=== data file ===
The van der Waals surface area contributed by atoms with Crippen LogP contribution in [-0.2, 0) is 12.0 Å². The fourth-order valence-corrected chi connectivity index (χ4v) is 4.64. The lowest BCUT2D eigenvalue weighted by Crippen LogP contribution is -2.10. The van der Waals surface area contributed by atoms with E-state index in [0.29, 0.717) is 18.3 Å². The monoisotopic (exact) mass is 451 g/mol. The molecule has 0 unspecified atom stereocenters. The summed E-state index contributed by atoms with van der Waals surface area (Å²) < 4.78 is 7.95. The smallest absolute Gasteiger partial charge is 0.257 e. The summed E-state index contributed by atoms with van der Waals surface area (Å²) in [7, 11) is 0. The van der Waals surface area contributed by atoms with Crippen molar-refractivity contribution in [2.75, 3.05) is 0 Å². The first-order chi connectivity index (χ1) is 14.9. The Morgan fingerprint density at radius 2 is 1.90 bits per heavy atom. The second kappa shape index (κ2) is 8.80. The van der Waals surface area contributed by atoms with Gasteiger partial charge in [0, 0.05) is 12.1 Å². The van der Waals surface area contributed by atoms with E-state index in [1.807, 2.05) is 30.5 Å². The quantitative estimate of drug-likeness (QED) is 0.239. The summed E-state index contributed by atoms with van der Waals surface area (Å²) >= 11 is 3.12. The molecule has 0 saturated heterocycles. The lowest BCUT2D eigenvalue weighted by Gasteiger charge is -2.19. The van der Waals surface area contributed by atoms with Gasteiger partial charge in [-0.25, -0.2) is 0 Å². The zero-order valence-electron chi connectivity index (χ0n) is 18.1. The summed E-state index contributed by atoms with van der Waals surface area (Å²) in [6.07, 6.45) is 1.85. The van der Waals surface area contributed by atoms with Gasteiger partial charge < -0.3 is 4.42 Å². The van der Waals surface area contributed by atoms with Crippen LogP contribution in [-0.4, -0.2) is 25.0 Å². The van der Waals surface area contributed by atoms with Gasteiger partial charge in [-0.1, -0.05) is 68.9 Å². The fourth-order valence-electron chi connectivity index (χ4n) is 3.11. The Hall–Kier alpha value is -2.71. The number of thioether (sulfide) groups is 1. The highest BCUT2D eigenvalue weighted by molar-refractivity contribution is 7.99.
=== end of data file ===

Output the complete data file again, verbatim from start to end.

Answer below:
The van der Waals surface area contributed by atoms with Crippen LogP contribution in [-0.2, 0) is 12.0 Å². The fourth-order valence-corrected chi connectivity index (χ4v) is 4.64. The lowest BCUT2D eigenvalue weighted by Crippen LogP contribution is -2.10. The van der Waals surface area contributed by atoms with E-state index in [0.29, 0.717) is 18.3 Å². The monoisotopic (exact) mass is 451 g/mol. The molecule has 0 unspecified atom stereocenters. The summed E-state index contributed by atoms with van der Waals surface area (Å²) < 4.78 is 7.95. The smallest absolute Gasteiger partial charge is 0.257 e. The summed E-state index contributed by atoms with van der Waals surface area (Å²) in [7, 11) is 0. The van der Waals surface area contributed by atoms with Crippen molar-refractivity contribution in [2.75, 3.05) is 0 Å². The first-order chi connectivity index (χ1) is 14.9. The Morgan fingerprint density at radius 2 is 1.90 bits per heavy atom. The second kappa shape index (κ2) is 8.80. The van der Waals surface area contributed by atoms with Gasteiger partial charge in [0, 0.05) is 12.1 Å². The van der Waals surface area contributed by atoms with E-state index in [1.807, 2.05) is 30.5 Å². The quantitative estimate of drug-likeness (QED) is 0.239. The summed E-state index contributed by atoms with van der Waals surface area (Å²) >= 11 is 3.12. The molecule has 0 saturated heterocycles. The lowest BCUT2D eigenvalue weighted by Gasteiger charge is -2.19. The van der Waals surface area contributed by atoms with Gasteiger partial charge in [-0.25, -0.2) is 0 Å². The zero-order valence-electron chi connectivity index (χ0n) is 18.1. The summed E-state index contributed by atoms with van der Waals surface area (Å²) in [6.07, 6.45) is 1.85. The van der Waals surface area contributed by atoms with Gasteiger partial charge < -0.3 is 4.42 Å². The van der Waals surface area contributed by atoms with Crippen LogP contribution in [-0.4, -0.2) is 25.0 Å². The van der Waals surface area contributed by atoms with Gasteiger partial charge in [-0.1, -0.05) is 68.9 Å². The fourth-order valence-electron chi connectivity index (χ4n) is 3.11. The Hall–Kier alpha value is -2.71. The number of thioether (sulfide) groups is 1. The highest BCUT2D eigenvalue weighted by molar-refractivity contribution is 7.99.